Microincision vitrectomy surgery: experimental visualization and quantification of vitreous contamination

Yumiko Machida, Hiroyuki Nakashizuka, Jun Shoji, Hiroyuki Shimada
2020 BMC Ophthalmology  
Background To visualize and quantify vitreous contamination following microincision vitrectomy surgery (MIVS) using an experimental vitreous contamination model (EVCM). Methods Enucleated porcine eyes with fluoresbrite carboxylate microspheres applied to the conjunctival surface were used as a type 1 EVCM. Twenty-five- or 27-gauge (G) trocar cannulas were inserted through the conjunctiva and sclera, followed by the placing and opening of an infusion cannula. These procedures were monitored by
more » ... were monitored by an intraocular fiber catheter. Secondly, condensed microspheres were applied to an excised sheet of porcine sclera to serve as type 2 EVCM. Twenty-five- or 27-G trocar cannulas were inserted perpendicularly through the top of the sclera where the condensed microspheres were applied, an infusion cannula was inserted, 0.1 mL of saline solution injected through the infusion cannula, and samples collected. The fluorescence strength of samples was then measured using fluorophotometry. Results We visually detected fluorescent microspheres in 10/10 eyes with 25-G and 10/10 with 27-G MIVS. In the experimental quantification study, each MIVS gauge value was significantly higher than the control (P < 0.01). However, there was no significant difference between 25-G and 27-G MIVS. Conclusions MIVS carries the risk of introducing contamination directly into the eyes when the trocar cannula is inserted and infusion cannula is opened, even when a 27-G MIVS is used. Our study has shown it is essential that the surgeon be aware of the possibility of introducing contamination from the conjunctiva at all times during MIVS.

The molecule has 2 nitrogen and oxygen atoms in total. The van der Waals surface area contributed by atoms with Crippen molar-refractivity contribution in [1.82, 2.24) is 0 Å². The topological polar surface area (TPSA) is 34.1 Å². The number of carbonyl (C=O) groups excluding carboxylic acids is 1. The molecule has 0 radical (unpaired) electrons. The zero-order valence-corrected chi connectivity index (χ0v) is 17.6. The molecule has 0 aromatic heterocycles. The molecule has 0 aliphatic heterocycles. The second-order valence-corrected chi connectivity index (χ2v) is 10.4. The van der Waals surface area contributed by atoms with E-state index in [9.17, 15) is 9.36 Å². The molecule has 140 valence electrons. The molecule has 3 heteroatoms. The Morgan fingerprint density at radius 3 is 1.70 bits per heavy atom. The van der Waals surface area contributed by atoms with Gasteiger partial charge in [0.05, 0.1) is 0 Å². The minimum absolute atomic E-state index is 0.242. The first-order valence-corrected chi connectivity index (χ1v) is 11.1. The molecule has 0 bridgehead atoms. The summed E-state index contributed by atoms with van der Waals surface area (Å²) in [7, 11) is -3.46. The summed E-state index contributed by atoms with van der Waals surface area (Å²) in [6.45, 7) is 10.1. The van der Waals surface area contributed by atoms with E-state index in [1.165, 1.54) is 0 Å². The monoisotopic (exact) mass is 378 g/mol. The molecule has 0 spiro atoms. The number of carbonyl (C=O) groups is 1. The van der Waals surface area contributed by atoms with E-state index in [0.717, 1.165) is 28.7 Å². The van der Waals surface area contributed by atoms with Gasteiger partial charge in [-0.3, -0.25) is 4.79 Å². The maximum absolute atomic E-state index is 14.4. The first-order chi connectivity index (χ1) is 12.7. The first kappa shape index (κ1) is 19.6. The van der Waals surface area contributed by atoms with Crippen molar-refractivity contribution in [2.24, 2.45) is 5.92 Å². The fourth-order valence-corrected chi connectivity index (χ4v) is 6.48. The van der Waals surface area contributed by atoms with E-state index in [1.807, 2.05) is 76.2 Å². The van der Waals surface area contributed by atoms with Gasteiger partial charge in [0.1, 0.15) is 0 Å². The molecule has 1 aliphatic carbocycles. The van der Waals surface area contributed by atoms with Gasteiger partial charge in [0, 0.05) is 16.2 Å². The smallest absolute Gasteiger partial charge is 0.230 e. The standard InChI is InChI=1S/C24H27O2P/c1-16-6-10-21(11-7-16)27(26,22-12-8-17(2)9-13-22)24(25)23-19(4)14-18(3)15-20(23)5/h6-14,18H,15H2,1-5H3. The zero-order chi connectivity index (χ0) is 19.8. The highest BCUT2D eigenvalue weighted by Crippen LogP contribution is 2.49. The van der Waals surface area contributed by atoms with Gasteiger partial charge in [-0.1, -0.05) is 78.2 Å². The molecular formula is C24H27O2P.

doi:10.1186/s12886-020-01712-6 pmid:33167915 fatcat:776orasqinh5fdqwykvamqub7q